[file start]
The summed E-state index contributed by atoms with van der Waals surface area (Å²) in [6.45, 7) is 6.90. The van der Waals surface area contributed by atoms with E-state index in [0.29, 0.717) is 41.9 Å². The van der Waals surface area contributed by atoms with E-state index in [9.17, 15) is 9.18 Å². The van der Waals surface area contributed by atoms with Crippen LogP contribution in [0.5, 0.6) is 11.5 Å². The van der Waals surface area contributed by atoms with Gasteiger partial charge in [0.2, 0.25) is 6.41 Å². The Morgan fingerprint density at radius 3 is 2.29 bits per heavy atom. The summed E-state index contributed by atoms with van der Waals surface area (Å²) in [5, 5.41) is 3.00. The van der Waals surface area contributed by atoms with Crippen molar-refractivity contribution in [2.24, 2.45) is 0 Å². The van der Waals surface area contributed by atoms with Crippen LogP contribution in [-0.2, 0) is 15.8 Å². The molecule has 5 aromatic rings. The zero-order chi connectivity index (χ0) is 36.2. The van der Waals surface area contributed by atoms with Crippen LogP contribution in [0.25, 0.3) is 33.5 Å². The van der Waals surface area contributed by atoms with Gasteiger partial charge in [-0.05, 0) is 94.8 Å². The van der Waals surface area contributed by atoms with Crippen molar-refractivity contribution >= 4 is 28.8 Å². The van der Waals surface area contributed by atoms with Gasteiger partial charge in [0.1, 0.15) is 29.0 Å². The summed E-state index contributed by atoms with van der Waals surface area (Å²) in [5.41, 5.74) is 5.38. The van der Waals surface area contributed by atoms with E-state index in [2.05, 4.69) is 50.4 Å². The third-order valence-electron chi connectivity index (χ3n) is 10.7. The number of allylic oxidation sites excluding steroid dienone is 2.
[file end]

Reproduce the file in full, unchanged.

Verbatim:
The summed E-state index contributed by atoms with van der Waals surface area (Å²) in [6.45, 7) is 6.90. The van der Waals surface area contributed by atoms with E-state index in [0.29, 0.717) is 41.9 Å². The van der Waals surface area contributed by atoms with E-state index in [9.17, 15) is 9.18 Å². The van der Waals surface area contributed by atoms with Crippen LogP contribution in [0.5, 0.6) is 11.5 Å². The van der Waals surface area contributed by atoms with Gasteiger partial charge in [0.2, 0.25) is 6.41 Å². The Morgan fingerprint density at radius 3 is 2.29 bits per heavy atom. The summed E-state index contributed by atoms with van der Waals surface area (Å²) in [5, 5.41) is 3.00. The van der Waals surface area contributed by atoms with Crippen molar-refractivity contribution in [2.24, 2.45) is 0 Å². The van der Waals surface area contributed by atoms with Crippen LogP contribution in [-0.2, 0) is 15.8 Å². The molecule has 5 aromatic rings. The zero-order chi connectivity index (χ0) is 36.2. The van der Waals surface area contributed by atoms with Crippen LogP contribution in [0.25, 0.3) is 33.5 Å². The van der Waals surface area contributed by atoms with Gasteiger partial charge in [-0.05, 0) is 94.8 Å². The van der Waals surface area contributed by atoms with Crippen molar-refractivity contribution >= 4 is 28.8 Å². The van der Waals surface area contributed by atoms with Gasteiger partial charge in [0.1, 0.15) is 29.0 Å². The summed E-state index contributed by atoms with van der Waals surface area (Å²) in [5.41, 5.74) is 5.38. The van der Waals surface area contributed by atoms with E-state index in [2.05, 4.69) is 50.4 Å². The third-order valence-electron chi connectivity index (χ3n) is 10.7. The number of allylic oxidation sites excluding steroid dienone is 2.